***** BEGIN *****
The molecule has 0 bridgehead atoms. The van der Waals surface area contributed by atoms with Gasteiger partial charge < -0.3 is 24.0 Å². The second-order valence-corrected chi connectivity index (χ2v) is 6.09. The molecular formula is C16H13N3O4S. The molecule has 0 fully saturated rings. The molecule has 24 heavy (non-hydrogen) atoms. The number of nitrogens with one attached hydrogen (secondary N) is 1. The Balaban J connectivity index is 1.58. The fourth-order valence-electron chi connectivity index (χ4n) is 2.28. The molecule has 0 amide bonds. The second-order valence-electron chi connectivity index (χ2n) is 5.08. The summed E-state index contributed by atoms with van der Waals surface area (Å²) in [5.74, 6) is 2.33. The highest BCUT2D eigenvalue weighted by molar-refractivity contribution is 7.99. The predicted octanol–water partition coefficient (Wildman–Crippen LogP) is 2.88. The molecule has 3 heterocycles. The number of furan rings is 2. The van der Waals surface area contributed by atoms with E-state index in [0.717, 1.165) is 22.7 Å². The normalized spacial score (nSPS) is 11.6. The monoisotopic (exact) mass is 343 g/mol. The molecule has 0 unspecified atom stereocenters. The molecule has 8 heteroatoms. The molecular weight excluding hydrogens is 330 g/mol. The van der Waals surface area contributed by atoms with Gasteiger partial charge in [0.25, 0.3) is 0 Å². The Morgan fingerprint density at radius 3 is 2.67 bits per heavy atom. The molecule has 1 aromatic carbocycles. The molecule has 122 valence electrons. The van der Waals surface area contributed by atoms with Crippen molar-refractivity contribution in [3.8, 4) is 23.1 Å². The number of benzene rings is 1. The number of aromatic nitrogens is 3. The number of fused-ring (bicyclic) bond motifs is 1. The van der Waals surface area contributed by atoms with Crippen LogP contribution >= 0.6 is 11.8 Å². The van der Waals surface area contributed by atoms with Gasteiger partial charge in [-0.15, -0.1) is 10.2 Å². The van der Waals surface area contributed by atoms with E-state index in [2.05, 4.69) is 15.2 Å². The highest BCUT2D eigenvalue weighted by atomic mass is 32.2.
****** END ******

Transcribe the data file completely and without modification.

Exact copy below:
The molecule has 0 bridgehead atoms. The van der Waals surface area contributed by atoms with Gasteiger partial charge < -0.3 is 24.0 Å². The second-order valence-corrected chi connectivity index (χ2v) is 6.09. The molecular formula is C16H13N3O4S. The molecule has 0 fully saturated rings. The molecule has 24 heavy (non-hydrogen) atoms. The number of nitrogens with one attached hydrogen (secondary N) is 1. The Balaban J connectivity index is 1.58. The fourth-order valence-electron chi connectivity index (χ4n) is 2.28. The molecule has 0 amide bonds. The second-order valence-electron chi connectivity index (χ2n) is 5.08. The summed E-state index contributed by atoms with van der Waals surface area (Å²) in [5.74, 6) is 2.33. The highest BCUT2D eigenvalue weighted by molar-refractivity contribution is 7.99. The predicted octanol–water partition coefficient (Wildman–Crippen LogP) is 2.88. The molecule has 3 heterocycles. The number of furan rings is 2. The van der Waals surface area contributed by atoms with E-state index in [0.717, 1.165) is 22.7 Å². The normalized spacial score (nSPS) is 11.6. The monoisotopic (exact) mass is 343 g/mol. The molecule has 0 unspecified atom stereocenters. The molecule has 8 heteroatoms. The molecular weight excluding hydrogens is 330 g/mol. The van der Waals surface area contributed by atoms with Gasteiger partial charge in [0.25, 0.3) is 0 Å². The Morgan fingerprint density at radius 3 is 2.67 bits per heavy atom. The molecule has 1 aromatic carbocycles. The molecule has 122 valence electrons. The van der Waals surface area contributed by atoms with Crippen molar-refractivity contribution in [3.8, 4) is 23.1 Å². The number of benzene rings is 1. The number of aromatic nitrogens is 3. The number of fused-ring (bicyclic) bond motifs is 1. The van der Waals surface area contributed by atoms with Crippen LogP contribution >= 0.6 is 11.8 Å². The van der Waals surface area contributed by atoms with Gasteiger partial charge in [-0.15, -0.1) is 10.2 Å². The van der Waals surface area contributed by atoms with E-state index in [2.05, 4.69) is 15.2 Å². The highest BCUT2D eigenvalue weighted by atomic mass is 32.2.